We moved into an apartment a few blocks from Otousan’s. Most nights, I’d cook dinner either at our place or Otousan’s, and we’d all eat together. My father-in-law spoke little English, and like many older Japanese men, he wasn’t what you’d call a loquacious fellow. But in between his silent welcoming of me as family in a country where marriage to foreigners can spell shame; his kind laugh at my dismal attempts to learn his language; and his grateful head-dips towards the tea I poured him after every meal, I grew to love him.
I may have loved my father-in-law, but I was terrified of having his grandchildren—or any child, for that matter. Not because of who or how Otousan was, but simply because having children is terrifying if you go into it with eyes-wide-open. At age 40, the year Toru and I wed, my eyes were pretty wide open.
I knew it was a myth that every mother bonds easily with her baby. I knew people who’d never bonded with their child, and one who said that, if she had to do it all again, she might choose not to procreate at all. I could imagine becoming one of these mothers.
Big, big thanks to Tokyo Families Magazine for their profile of the The Good Shufu and for their interview with me about being in a cross-cultural, multilingual, and bi-continental marriage.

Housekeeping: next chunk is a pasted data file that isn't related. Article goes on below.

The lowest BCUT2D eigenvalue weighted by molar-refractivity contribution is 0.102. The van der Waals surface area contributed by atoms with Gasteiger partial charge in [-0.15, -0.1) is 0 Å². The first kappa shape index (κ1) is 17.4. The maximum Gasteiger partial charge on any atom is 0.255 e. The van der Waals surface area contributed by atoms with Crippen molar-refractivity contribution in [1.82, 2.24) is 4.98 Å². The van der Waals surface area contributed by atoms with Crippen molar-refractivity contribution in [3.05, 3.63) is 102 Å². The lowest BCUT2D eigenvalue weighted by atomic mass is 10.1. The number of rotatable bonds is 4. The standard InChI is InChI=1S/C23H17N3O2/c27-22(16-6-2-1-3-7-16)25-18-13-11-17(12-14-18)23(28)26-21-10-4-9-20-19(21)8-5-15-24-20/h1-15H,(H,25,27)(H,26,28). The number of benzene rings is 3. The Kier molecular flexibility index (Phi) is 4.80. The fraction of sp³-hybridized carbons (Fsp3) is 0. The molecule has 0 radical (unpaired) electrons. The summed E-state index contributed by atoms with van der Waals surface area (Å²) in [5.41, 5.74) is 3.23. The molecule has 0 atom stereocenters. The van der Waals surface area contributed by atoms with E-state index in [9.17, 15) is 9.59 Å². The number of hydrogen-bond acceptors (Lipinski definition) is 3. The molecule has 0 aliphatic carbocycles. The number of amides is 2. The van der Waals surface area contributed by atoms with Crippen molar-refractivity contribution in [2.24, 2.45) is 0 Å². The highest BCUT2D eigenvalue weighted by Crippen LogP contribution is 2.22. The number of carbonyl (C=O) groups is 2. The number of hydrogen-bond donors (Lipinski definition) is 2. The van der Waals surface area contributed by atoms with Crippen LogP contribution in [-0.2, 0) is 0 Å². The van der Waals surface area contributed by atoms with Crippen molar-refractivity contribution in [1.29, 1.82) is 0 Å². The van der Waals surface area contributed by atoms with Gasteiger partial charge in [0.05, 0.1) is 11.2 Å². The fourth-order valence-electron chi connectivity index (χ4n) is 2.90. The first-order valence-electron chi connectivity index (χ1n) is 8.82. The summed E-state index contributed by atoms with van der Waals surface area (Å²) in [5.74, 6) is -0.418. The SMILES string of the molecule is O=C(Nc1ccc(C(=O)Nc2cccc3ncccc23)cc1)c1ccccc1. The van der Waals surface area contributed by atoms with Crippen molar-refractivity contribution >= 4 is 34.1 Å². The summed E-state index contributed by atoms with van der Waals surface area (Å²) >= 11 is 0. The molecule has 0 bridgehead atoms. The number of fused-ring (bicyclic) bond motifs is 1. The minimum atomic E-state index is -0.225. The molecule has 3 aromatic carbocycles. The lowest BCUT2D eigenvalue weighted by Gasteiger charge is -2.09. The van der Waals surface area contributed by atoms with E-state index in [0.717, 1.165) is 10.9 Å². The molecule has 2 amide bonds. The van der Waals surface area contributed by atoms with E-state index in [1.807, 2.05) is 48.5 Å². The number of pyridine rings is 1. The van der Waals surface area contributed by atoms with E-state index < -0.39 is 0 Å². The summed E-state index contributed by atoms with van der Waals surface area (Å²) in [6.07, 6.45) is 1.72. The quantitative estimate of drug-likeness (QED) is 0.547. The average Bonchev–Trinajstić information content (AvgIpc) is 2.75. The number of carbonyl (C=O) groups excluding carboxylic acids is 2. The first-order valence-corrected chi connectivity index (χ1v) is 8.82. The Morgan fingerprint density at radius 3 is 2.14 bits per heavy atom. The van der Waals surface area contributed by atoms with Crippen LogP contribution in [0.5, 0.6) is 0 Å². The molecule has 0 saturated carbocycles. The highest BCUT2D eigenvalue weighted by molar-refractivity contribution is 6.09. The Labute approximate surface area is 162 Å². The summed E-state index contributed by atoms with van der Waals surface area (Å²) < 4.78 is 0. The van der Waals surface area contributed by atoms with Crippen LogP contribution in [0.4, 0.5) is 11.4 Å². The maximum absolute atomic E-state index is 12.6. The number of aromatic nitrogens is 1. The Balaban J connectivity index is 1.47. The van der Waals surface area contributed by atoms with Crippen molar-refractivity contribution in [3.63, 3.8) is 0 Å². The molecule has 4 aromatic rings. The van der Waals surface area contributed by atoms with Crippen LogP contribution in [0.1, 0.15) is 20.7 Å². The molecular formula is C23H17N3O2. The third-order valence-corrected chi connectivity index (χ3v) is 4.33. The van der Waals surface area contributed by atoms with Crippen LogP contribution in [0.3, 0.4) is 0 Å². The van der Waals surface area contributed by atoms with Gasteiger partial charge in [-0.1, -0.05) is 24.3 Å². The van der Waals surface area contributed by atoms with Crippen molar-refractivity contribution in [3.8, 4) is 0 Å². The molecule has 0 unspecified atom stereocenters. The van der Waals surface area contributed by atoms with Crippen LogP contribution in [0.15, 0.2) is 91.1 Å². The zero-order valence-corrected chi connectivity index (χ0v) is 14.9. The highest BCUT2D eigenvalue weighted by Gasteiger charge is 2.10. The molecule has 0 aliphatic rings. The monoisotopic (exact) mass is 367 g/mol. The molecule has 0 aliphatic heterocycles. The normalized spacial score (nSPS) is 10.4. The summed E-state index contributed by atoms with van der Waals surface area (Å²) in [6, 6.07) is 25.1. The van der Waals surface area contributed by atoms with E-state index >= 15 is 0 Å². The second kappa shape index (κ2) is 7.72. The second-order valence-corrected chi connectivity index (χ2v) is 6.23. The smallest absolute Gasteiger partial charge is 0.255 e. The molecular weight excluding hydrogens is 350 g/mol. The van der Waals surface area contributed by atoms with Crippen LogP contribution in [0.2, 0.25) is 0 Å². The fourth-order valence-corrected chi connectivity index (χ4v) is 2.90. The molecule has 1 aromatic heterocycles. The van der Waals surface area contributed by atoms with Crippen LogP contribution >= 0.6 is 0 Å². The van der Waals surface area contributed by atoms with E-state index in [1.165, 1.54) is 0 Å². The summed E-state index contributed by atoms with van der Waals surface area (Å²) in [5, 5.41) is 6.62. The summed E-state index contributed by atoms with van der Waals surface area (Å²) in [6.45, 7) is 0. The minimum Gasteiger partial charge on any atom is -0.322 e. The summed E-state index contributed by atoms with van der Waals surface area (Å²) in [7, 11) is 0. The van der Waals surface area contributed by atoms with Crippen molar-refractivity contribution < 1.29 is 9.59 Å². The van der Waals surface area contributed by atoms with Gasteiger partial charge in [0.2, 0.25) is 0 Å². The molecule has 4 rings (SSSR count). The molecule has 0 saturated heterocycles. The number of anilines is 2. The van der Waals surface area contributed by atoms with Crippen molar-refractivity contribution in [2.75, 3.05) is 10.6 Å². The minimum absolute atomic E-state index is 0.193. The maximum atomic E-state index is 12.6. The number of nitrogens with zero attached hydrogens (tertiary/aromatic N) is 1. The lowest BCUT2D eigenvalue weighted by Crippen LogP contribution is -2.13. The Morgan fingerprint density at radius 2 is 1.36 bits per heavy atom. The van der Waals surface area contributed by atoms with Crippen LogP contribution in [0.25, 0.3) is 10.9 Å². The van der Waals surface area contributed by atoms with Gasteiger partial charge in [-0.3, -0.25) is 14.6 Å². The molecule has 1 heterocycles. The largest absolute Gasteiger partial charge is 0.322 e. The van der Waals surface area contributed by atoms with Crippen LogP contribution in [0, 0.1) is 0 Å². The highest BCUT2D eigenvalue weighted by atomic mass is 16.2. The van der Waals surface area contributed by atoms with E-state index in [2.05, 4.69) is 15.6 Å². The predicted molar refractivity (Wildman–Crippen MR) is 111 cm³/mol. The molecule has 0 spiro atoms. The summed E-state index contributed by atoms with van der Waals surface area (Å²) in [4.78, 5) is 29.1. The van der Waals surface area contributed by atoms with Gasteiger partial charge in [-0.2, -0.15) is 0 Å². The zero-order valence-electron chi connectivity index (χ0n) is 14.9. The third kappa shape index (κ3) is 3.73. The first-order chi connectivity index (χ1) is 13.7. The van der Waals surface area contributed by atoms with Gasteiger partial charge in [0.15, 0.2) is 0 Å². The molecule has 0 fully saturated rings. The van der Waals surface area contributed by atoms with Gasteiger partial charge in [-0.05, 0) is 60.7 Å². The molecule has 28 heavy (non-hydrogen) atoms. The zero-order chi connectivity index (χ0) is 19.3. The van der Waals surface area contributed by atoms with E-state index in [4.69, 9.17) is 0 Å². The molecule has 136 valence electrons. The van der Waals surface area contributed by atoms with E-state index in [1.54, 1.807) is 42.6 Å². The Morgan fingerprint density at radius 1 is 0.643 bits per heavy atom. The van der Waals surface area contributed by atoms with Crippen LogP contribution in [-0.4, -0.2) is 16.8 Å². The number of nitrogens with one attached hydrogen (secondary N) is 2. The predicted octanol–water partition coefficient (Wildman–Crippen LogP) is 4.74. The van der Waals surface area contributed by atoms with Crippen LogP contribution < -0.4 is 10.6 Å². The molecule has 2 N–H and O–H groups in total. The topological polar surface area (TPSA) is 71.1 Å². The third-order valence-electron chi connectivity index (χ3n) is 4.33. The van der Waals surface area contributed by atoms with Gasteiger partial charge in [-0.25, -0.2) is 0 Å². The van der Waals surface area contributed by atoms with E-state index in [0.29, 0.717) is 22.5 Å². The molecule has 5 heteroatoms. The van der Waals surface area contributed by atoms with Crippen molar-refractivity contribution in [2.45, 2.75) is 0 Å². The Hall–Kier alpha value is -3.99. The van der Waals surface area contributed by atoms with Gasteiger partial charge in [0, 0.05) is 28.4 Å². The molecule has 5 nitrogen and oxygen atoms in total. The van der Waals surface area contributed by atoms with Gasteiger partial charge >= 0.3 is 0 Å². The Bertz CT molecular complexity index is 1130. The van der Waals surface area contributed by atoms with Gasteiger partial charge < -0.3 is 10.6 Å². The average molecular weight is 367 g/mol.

Even with a great divide among religions and races across the world, love works in wonderful ways. American freelance writer Tracy Slater, found love in Japan with a Japanese husband.
But their story is statistically rare.
According to Japan’s Ministry of Health, Labour and Welfare, interracial marriages make up about 1 in 30 marriages. Of marriages involving Japanese men, only a paltry 1% is with an American wife.
In an interview with Tracy about The Good Shufu (The Good Wife), a book she penned for release next month, she shares some of her personal experiences and views about being in a kokusaikekkon (international marriage).
How did you and your husband cross paths? What would you say the attraction was?
He did an executive MBA at the university in Boston where I taught writing, so that’s why we met. And the attraction, at least for me, was pretty immediate. On his end, he did try to avoid me a little at first, but he now claims that’s because he was scared I was going to make him speak English. So guess how that turned out. I write much more about all of this in the first few chapters of the book, so in the interest of not making my editor mad, I won’t divulge the whole story here! (laughter)
“A heartfelt and moving tale coupling insights into two remarkably different cultures” – Kirkus Reviews